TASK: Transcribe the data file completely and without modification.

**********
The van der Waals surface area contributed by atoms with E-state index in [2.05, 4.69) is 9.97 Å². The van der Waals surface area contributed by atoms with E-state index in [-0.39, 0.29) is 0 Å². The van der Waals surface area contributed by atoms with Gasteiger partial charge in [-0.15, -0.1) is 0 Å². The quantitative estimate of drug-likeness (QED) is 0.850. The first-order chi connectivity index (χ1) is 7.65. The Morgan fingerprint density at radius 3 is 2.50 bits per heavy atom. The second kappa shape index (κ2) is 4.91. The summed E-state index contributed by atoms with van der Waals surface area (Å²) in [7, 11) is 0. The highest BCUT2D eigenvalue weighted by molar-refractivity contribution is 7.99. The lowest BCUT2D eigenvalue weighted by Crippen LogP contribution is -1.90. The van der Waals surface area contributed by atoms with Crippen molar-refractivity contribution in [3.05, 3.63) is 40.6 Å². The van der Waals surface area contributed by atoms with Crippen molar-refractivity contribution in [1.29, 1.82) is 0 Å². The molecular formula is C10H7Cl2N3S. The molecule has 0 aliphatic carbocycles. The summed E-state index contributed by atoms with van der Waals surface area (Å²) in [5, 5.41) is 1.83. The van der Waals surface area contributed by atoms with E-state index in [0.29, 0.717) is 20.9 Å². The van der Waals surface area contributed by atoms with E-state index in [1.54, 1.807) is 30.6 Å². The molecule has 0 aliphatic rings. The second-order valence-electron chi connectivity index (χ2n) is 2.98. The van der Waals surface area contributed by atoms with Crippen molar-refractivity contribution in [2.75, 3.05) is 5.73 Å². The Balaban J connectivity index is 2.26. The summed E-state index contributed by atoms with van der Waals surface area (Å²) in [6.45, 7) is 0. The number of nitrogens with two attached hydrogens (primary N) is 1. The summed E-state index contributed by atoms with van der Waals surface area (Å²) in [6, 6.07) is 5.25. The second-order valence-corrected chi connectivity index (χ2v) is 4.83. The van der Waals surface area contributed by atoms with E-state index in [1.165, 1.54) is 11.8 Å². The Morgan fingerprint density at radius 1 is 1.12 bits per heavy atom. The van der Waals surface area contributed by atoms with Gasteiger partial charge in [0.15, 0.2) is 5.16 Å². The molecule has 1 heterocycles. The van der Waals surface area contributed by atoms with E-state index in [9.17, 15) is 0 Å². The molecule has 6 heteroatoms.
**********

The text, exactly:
The van der Waals surface area contributed by atoms with E-state index in [2.05, 4.69) is 9.97 Å². The van der Waals surface area contributed by atoms with E-state index in [-0.39, 0.29) is 0 Å². The van der Waals surface area contributed by atoms with Gasteiger partial charge in [-0.15, -0.1) is 0 Å². The quantitative estimate of drug-likeness (QED) is 0.850. The first-order chi connectivity index (χ1) is 7.65. The Morgan fingerprint density at radius 3 is 2.50 bits per heavy atom. The second kappa shape index (κ2) is 4.91. The summed E-state index contributed by atoms with van der Waals surface area (Å²) in [7, 11) is 0. The highest BCUT2D eigenvalue weighted by molar-refractivity contribution is 7.99. The lowest BCUT2D eigenvalue weighted by Crippen LogP contribution is -1.90. The van der Waals surface area contributed by atoms with Crippen molar-refractivity contribution in [3.05, 3.63) is 40.6 Å². The van der Waals surface area contributed by atoms with Crippen molar-refractivity contribution in [1.29, 1.82) is 0 Å². The molecular formula is C10H7Cl2N3S. The molecule has 0 aliphatic carbocycles. The summed E-state index contributed by atoms with van der Waals surface area (Å²) in [5, 5.41) is 1.83. The van der Waals surface area contributed by atoms with E-state index in [0.29, 0.717) is 20.9 Å². The van der Waals surface area contributed by atoms with E-state index in [1.54, 1.807) is 30.6 Å². The molecule has 0 aliphatic rings. The second-order valence-electron chi connectivity index (χ2n) is 2.98. The van der Waals surface area contributed by atoms with Crippen molar-refractivity contribution in [2.75, 3.05) is 5.73 Å². The Balaban J connectivity index is 2.26. The summed E-state index contributed by atoms with van der Waals surface area (Å²) in [6.45, 7) is 0. The number of nitrogens with two attached hydrogens (primary N) is 1. The summed E-state index contributed by atoms with van der Waals surface area (Å²) in [6, 6.07) is 5.25. The second-order valence-corrected chi connectivity index (χ2v) is 4.83. The van der Waals surface area contributed by atoms with E-state index in [1.165, 1.54) is 11.8 Å². The Morgan fingerprint density at radius 1 is 1.12 bits per heavy atom. The van der Waals surface area contributed by atoms with Gasteiger partial charge in [0.15, 0.2) is 5.16 Å². The molecule has 1 heterocycles. The van der Waals surface area contributed by atoms with E-state index in [9.17, 15) is 0 Å². The molecule has 6 heteroatoms.